Sometimes we realize that changing on our own is just too difficult or unrealistic to reach our goals. Below is information about what treatment might entail and a link to finding a specific provider near you.
Psychosocial treatments (or counseling)
Aimed at changing drinking behavior through counseling. They are led by health professionals and supported by studies showing they can be beneficial. See below for the kinds of counseling available.
Three medications are currently FDA approved in the United States to help people stop or reduce their drinking and prevent relapse. They are prescribed by a primary care physician or other health professional and may be used alone or in combination with counseling.
Alcoholics Anonymous (AA) and other mutual aid programs provide peer support for people quitting or cutting back on their drinking in the community for free. Many treatment programs will also incorporate the concepts into formal treatment. Combined with treatment led by health professionals, mutual-support groups can offer a valuable added layer of support. Due to the anonymous nature of mutual-support groups, it is difficult for researchers to determine their success rates compared with those led by health professionals, but there is some research that shows it is quite effective. There are alternatives to 12-step groups, such as Women in Sobriety and SMART Recovery.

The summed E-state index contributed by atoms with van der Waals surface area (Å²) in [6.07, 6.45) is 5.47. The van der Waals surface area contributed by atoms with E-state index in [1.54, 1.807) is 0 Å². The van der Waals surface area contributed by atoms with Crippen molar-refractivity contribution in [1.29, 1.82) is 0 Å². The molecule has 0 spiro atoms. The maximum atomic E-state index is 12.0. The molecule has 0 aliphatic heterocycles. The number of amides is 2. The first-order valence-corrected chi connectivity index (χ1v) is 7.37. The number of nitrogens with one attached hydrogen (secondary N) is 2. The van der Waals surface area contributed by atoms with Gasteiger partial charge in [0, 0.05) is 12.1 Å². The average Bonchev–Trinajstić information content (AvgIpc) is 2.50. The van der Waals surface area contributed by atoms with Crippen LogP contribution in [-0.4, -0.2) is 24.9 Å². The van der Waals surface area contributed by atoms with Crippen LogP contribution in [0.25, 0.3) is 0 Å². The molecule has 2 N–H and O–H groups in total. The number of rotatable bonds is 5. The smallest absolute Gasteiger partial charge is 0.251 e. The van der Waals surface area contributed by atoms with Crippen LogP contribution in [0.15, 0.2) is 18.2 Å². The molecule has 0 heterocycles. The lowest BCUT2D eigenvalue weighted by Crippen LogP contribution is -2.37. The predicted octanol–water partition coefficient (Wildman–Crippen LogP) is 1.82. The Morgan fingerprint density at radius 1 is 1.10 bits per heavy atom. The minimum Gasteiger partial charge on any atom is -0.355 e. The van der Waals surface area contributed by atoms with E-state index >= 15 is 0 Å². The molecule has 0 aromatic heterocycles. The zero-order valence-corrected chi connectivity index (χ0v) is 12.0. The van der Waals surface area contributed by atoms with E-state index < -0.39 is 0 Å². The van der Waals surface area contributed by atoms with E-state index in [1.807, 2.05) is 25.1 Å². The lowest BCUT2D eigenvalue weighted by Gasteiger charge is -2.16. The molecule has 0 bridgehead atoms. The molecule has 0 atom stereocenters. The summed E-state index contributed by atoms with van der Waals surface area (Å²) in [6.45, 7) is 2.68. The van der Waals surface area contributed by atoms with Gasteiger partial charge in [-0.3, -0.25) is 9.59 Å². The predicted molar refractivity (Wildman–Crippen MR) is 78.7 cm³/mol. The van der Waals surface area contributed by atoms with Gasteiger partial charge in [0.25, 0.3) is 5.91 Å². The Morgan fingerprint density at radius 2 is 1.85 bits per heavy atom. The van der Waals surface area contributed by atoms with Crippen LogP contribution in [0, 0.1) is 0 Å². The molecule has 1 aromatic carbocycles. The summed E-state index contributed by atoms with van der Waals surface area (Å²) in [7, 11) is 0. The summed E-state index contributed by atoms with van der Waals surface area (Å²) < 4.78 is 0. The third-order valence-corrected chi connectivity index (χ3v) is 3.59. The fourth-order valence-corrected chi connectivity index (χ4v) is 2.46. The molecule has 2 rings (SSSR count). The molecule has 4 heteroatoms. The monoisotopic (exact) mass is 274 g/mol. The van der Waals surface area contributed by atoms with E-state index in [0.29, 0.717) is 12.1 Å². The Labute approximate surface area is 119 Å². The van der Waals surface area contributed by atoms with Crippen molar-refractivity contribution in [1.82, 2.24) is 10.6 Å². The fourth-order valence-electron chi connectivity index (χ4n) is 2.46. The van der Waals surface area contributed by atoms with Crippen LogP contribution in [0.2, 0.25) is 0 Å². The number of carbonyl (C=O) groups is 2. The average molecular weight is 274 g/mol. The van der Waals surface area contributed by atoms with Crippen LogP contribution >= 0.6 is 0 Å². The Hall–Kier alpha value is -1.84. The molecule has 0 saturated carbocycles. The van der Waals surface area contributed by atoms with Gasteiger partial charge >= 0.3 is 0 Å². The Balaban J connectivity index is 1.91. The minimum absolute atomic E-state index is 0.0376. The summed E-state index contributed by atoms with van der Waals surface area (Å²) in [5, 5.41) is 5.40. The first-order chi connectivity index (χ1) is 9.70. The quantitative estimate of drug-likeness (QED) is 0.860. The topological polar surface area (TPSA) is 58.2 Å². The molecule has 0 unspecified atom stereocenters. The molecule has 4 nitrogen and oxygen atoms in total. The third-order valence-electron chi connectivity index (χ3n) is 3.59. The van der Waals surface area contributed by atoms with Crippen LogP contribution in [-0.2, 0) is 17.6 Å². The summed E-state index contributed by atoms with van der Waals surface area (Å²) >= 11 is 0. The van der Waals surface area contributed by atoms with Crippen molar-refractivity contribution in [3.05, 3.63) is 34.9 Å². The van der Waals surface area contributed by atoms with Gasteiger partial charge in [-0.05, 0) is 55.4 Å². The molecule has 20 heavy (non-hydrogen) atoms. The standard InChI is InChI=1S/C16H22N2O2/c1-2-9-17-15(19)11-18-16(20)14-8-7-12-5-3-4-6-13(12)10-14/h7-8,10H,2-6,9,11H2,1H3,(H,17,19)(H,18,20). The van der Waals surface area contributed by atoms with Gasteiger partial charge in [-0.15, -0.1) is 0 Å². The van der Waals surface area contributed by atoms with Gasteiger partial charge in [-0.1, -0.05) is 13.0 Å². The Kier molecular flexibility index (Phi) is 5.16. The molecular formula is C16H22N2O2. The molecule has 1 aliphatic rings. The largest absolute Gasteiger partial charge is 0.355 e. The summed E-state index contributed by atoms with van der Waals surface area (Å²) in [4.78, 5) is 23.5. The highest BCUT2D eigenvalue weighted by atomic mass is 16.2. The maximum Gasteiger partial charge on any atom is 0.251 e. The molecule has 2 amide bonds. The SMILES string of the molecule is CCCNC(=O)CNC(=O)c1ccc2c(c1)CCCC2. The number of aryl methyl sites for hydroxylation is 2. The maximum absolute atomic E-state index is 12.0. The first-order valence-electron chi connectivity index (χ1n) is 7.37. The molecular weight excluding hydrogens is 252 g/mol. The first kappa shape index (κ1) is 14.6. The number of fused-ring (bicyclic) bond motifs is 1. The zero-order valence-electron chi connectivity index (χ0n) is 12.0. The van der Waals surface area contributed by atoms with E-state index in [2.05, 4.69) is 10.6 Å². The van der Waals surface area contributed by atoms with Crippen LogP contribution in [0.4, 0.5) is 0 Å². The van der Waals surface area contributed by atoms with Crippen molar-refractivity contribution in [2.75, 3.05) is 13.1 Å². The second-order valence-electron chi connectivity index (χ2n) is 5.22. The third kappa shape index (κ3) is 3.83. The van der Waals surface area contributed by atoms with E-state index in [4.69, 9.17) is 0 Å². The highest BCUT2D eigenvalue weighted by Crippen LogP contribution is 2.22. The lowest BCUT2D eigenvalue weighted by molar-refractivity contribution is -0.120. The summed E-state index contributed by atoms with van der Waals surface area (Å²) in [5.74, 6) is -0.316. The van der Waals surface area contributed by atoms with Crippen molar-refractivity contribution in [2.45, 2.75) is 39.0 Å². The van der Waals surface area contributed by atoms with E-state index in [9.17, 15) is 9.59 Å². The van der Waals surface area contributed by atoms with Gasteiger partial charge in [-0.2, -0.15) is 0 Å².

Can take place one-on-one with a therapist or in small groups. This form of therapy is focused on identifying the feelings and situations (called “cues”) that lead to heavy drinking and managing stress that can lead to relapse. The goal is to change the thought processes that lead to excessive drinking and to develop the skills necessary to cope with everyday situations that might trigger problem drinking.
Motivational Enhancement Therapy
Conducted over a short period of time to build and strengthen motivation to change drinking behavior. The therapy focuses on identifying the pros and cons of seeking treatment, forming a plan for making changes in one’s drinking, building confidence, and developing the skills needed to stick to the plan.
Short, one-on-one or small-group counseling sessions that are time limited. The counselor provides information about the individual’s drinking pattern and potential risks. After receiving personalized feedback, the counselor will work with the client to set goals and provide ideas for helping to make a change.
Can help people reduce heavy drinking. It is hypothesized to work by reducing craving for alcohol.
Makes it easier to maintain abstinence. It can be a helpful option when quitting is your goal.
Is what is called an aversive agent. When a person drinks alcohol, this medication causes unpleasant symptoms such as nausea, vomiting, headache and flushing of the skin. Those unpleasant effects can help some people avoid drinking while taking disulfiram.